One of the most infamous moments in sports broadcasting is the 1968 “Heidi Game.” That Nov. 17, 1968 game between the Oakland Raiders and New York Jets, then the top two teams in the American Football League, was broadcast on NBC as part of their AFL package. (This was after the AFL-NFL merger had been agreed to in 1966, but before its 1970 implementation.)
But the network cut away from that late-running game at 7 p.m. Eastern to premiere a made-for-TV-movie, Heidi. That meant they missed the Raiders’ late comeback to win 43-32, and they prompted incredible amounts of viewer outrage. And now, 55 years to the week later, with the Raiders and Jets again playing on NBC (and somehow being featured on Sunday Night Football despite 4-5 and 4-4 records respectively), this week’s SNF broadcast opened with actress Jennifer Edwards (who starred as the titular Heidi 55 years ago in that John Williams-scored movie, which was an adaptation of an 1880 novel about a young girl’s experiences in the Swiss Alps) discussing that moment and the reaction to it:
NBC recognized the 55th anniversary of the 'Heidi Game' (also featuring the Jets and Raiders) with this @SNFonNBC opening essay from actress Jennifer Edwards, who starred in that movie. pic.twitter.com/4Q5t7Cb5SI
— Awful Announcing (@awfulannouncing) November 13, 2023
“I’m Jennifer Edwards, and 55 years ago this week, a movie I was in as a little girl kind of, how do I say this, got in the way of football. …Tonight, we’re going to get it right, and show you the whole game. But if the ending isn’t happily ever after for your team, don’t blame me.”
This is very well done by NBC to recognize and spotlight this anniversary. Even though it was an infamous moment for the network (and one even headlined in some obituaries of then-NBC president Julian Goodman more than 40 years later), it was one of the seminal moments of American sports broadcasting.
And, interestingly enough, network execs had decided to show the game until its finish and delay the movie. But the execs weren’t able to get that decision to the control room, as there were so many calls asking them not to that the network switchboard fused. That led to the switch-flip to Heidi. Here’s NBC’s news look at the aftermath there 55 years ago, on their weekly network newscast The Huntley-Brinkley Report:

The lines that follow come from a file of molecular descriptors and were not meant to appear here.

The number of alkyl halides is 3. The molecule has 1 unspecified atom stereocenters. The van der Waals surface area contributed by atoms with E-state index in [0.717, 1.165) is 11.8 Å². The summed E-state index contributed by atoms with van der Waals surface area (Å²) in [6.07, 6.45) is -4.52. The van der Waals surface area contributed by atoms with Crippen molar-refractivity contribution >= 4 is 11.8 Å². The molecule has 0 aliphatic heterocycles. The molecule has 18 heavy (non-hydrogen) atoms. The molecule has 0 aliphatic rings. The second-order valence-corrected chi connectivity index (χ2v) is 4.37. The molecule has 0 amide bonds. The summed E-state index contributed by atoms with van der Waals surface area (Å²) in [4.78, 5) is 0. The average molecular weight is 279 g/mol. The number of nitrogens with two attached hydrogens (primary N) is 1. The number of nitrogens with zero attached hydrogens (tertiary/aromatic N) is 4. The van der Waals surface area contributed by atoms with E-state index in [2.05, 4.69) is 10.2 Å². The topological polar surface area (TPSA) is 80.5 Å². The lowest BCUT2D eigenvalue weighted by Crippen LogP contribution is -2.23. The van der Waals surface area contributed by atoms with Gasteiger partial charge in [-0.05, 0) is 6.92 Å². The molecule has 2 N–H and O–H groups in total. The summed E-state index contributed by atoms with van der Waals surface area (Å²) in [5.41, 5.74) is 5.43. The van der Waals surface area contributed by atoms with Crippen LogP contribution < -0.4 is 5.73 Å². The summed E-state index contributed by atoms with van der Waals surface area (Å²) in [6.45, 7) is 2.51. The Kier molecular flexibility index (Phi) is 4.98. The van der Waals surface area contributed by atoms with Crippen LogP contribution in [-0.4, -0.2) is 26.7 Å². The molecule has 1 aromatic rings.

The Heidi Game stood out for many reasons. One, it featured that incredible late comeback from the then-John Rauch-coached Raiders, who scored two touchdowns in nine seconds to win this one. Two, it showed off some of the talent in the AFL to a big national audience of those yet unfamiliar with the league. That would be on display again six weeks later when the Jets beat the Raiders in a rematch in the AFL Championship Game, which set them up to go on to their famous Super Bowl III win over the NFL’s Baltimore Colts in January 1969 that really proved the AFL’s bona fides.
Three, The Heidi Game and its reaction was a demonstration of just how much the American public cared about televised football even that early. And four, it was a great illustration of the importance of sticking with live sports broadcasts until the end whenever possible. Both of those elements have been seen down the decades.
Interestingly enough, 55 years after The Heidi Game, the early-cutaway issue still hasn’t been fully solved in the NFL. Earlier Sunday, some viewers missed the Hail Mary ending to the New Orleans Saints-Minnesota Vikings game thanks to early cutaways in some markets to ensure getting to the New York Giants-Dallas Cowboys kickoff on time. And that’s happened many times before.
But the Heidi case remains one of the most remarkable and most widespread early exits from a game. And it’s one that will be discussed for many more years to come. And it was notable to see NBC spotlight it this way around the corresponding matchup, and even get Edwards on board for this retrospective.
[Awful Announcing on Twitter]